Reprinted from yesterday's late editions.

They were lined up around the block Monday night at The Cellar Door, waiting for Jesse Winchester's firstever Washington appearance. Winchester didn't disappoint them, either: He did enough of his old songs to keep the crowd happy and enough new songs and non-originals to keep himself happy.

All told, Winchester and his Mountain Bus Band, a four-piece bar band which adhered faithfully to the low-key tone their leader set, performed 19 songs. Their hour-long performance included subdued versions of Winchester's two best-known tunes, "Yankee Lady," and "Brand New Tennessee Waltz," and more rocking renditions of Hank Williams' "Jambalaya" and the Gospel hymn "Tell Me Why You Like Roosevelt" - updated to include a reference to Jimmy Carter.

Though Winchester is famed for thoughtful, slightly melancholy ballads, perhaps exemplified best Monday night by "Black Dog" and "Mississippi, You're on my Mind," he has arranged for his sets to have their share of jovial moments. The countryish "Let the Rough Side Drag" gave Winchester a chance to play honky-tonk piano, and on "Rhumba Man" he even got a chance to dance.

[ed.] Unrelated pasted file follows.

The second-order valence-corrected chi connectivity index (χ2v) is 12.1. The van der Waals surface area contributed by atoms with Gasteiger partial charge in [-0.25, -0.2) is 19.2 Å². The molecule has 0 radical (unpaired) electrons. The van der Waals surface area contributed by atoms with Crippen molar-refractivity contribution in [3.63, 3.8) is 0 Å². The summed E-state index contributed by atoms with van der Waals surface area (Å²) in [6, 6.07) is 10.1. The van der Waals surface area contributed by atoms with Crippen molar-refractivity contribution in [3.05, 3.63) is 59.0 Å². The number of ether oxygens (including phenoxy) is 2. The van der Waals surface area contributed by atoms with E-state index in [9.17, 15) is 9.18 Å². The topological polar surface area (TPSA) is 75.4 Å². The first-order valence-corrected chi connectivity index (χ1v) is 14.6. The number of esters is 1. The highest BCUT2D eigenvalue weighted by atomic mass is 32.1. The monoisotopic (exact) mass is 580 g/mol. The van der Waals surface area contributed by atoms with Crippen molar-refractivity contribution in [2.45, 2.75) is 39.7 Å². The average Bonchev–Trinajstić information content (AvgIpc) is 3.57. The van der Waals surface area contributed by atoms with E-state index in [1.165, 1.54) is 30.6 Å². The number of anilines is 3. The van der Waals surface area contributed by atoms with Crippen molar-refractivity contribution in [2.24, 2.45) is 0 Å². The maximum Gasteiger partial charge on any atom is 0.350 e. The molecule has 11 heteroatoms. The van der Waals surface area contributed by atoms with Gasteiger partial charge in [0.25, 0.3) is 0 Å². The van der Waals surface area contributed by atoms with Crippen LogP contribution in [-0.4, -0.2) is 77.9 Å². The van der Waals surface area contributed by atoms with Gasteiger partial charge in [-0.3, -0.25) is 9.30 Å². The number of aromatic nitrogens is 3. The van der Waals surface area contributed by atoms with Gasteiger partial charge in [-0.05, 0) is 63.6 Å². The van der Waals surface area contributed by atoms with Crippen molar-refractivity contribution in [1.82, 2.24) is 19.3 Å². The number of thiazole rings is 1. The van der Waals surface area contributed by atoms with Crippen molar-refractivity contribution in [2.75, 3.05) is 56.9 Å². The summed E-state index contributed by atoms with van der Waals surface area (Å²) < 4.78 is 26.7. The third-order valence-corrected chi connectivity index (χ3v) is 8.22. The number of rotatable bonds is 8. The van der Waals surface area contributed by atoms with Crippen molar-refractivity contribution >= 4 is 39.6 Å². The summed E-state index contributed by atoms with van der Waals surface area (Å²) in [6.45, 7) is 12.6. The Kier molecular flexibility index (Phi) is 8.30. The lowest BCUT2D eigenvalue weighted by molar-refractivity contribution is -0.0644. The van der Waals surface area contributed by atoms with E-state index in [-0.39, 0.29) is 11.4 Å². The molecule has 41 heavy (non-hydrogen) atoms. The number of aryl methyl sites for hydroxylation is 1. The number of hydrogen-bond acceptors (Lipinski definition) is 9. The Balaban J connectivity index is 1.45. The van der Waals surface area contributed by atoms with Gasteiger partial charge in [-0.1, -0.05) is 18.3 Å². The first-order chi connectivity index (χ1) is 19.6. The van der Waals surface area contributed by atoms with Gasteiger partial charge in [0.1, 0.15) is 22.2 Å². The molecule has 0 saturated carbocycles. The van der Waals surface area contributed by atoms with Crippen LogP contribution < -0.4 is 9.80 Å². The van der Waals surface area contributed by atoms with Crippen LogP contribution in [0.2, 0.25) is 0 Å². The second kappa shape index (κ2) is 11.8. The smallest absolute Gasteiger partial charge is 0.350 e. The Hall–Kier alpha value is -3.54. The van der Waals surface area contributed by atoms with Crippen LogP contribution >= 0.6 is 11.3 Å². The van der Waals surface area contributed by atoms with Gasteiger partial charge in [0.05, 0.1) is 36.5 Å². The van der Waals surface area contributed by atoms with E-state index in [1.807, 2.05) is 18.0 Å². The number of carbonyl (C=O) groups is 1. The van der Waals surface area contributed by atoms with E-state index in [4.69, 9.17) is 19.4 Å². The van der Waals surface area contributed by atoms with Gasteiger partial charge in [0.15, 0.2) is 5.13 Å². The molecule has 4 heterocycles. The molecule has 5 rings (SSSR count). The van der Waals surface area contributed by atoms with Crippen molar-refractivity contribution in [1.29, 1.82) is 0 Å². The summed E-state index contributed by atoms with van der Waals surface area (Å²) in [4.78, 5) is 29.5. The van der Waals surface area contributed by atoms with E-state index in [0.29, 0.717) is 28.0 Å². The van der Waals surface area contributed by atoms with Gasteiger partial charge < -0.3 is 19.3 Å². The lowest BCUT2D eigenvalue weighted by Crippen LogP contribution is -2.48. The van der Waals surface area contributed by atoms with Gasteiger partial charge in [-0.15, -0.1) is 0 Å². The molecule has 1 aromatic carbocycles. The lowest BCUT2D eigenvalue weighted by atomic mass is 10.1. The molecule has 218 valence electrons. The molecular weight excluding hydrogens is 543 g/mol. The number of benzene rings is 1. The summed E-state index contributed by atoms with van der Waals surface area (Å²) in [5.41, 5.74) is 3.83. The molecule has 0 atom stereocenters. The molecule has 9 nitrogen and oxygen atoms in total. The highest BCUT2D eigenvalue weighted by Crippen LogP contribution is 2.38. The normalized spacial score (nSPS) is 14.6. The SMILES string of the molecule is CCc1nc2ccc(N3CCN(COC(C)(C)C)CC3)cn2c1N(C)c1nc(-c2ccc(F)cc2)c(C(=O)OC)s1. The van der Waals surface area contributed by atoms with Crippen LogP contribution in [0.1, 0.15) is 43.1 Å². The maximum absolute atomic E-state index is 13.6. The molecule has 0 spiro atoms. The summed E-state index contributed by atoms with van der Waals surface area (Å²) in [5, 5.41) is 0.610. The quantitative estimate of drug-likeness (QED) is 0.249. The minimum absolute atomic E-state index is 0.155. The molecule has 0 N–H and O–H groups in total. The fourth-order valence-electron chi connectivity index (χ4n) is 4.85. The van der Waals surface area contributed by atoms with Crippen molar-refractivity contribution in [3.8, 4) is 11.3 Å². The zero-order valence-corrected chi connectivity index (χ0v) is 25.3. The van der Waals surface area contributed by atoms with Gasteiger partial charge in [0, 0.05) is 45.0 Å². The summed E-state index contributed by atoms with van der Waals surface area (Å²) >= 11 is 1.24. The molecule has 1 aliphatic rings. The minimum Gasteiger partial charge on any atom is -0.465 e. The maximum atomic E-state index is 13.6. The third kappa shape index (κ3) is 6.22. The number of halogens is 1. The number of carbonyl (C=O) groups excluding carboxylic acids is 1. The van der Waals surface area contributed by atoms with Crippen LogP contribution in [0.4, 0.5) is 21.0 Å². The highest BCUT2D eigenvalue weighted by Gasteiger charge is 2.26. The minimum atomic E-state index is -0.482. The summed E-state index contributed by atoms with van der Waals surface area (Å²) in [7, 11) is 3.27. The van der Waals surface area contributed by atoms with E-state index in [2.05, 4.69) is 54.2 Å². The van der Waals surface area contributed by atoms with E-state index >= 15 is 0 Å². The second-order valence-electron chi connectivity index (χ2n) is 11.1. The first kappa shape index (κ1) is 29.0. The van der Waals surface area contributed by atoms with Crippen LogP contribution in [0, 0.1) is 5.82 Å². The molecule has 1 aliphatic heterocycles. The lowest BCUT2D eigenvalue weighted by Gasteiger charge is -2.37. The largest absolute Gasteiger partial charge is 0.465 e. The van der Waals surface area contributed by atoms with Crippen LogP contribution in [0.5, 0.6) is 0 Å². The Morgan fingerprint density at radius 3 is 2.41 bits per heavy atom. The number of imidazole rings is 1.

Still, it is the power of his lyrics and the conviction in his voice when he sings that is the most impressive part of his music. The imagery used in a song like "Biloxi" or the brand new "Nothin' but a Breeze" is so vivid as to be palpable, and Winchester's generally understated stage style only emphasizes that.